AMR SHAHAT podcast on “Archaeology and Today’s Diet” released by the Semel Healthy Campus Initiative Center

Amr Shahat, a graduate student in archaeology in the Cotsen Institute and visiting researcher at UC Berkeley, has contributed a podcast to the Semel Healthy Campus Initiative Center at UCLA for their series around new perspectives on health and well-being called UCLA LiveWell. In the podcast, “Past to Present: Archaeology and Today’s Diet,” Shahat discusses how scientific analysis of food remnants can tell stories of how ancient Egyptians lived. He explains how racism and gender inequality intersect with archaeology and how the study of what is left in the stomach of mummies can tell us how much fiber we should eat. Shahat previously wrote about his research in the 2019 issue of Backdirt, the annual review of the Cotsen Institute. Additional information on his research can be accessed through ResearchGate.

Getty publication quotes ELLEN PEARLSTEIN on underrepresented conservation students

Ellen Pearlstein, professor of information studies and core faculty member of the Cotsen Institute, was quoted by “The Iris, Behind the Scenes at the Getty” in an article about the Getty Foundation Post-Baccalaureate Internships which benefit underrepresented conservation students. One of the new interns is a member of the Mellon Directed Opportunity for Diversity in Conservation program of which Pearlstein is the principal investigator. Pearlstein teaches in the UCLA/Getty Program in the Conservation of Cultural Heritage and was a major contributor to the creation of the PhD program of the Interdepartmental Program in Conservation of Archaeological and Ethnographic Materials, both part of the Cotsen Institute.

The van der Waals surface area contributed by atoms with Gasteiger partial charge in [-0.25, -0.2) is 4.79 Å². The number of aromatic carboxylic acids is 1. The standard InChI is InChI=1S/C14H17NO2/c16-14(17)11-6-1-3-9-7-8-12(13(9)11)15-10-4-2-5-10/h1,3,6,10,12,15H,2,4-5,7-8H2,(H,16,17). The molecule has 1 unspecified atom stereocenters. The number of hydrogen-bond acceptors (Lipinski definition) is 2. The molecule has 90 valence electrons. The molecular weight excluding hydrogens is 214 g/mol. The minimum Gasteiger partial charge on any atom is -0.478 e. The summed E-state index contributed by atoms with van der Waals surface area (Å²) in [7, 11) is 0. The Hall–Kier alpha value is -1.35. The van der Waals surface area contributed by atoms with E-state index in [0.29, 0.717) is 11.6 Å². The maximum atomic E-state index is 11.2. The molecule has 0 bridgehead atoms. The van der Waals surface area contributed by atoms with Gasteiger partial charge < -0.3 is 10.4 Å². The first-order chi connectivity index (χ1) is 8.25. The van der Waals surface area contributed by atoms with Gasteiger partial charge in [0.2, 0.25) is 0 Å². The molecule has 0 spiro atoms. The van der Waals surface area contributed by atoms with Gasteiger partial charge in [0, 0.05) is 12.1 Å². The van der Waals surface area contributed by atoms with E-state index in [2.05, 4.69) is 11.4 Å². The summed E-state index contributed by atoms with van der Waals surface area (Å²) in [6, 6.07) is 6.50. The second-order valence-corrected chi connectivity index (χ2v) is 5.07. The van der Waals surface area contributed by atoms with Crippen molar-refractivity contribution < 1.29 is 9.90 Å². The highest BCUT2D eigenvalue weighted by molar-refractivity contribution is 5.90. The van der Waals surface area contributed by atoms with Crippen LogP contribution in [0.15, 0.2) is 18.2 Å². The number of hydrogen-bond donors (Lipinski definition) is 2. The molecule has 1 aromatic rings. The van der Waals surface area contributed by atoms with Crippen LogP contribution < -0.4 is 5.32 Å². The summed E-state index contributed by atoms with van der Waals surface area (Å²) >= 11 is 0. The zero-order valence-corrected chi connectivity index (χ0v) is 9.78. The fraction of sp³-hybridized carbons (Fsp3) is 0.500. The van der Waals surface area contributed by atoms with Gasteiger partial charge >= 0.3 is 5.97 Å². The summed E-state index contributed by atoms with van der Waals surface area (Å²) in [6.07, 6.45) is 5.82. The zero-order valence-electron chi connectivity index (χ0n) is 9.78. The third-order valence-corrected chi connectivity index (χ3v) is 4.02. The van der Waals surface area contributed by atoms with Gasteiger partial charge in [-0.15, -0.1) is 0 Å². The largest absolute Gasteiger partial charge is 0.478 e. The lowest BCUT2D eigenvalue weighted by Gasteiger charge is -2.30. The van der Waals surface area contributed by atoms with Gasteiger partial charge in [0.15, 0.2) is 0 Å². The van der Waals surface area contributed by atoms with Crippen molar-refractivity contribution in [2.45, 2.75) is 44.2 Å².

SONIA ZARRILLO co-authors chapter for Dumbarton Oaks publication

Sonia Zarrillo, postdoctoral scholar at the Cotsen Institute, is co-author with Michael Blake of a chapter titled “Tracing the Movement of Ancient Cacao in the Americas: New Approaches” for the upcoming book “Waves of Influence: Revisiting Coastal Connections between Pre-Columbia Northwest South America and Mesoamerica,” to be published by Dumbarton Oaks, Washington, D.C. The chapter grew out of an invited presentation held in October, 2019 during the Dumbarton Oaks Pre-Columbian Symposium and the Joint American Anthropological Association/Canadian Anthropological Society Annual Meeting. These annual meetings provide a forum for the presentation of advanced research and the exchange of ideas on the art and archaeology of the ancient Americas. Zarrillo is the director of the Ancient Agriculture and Paleoethnobotany Laboratory at the Cotsen Institute.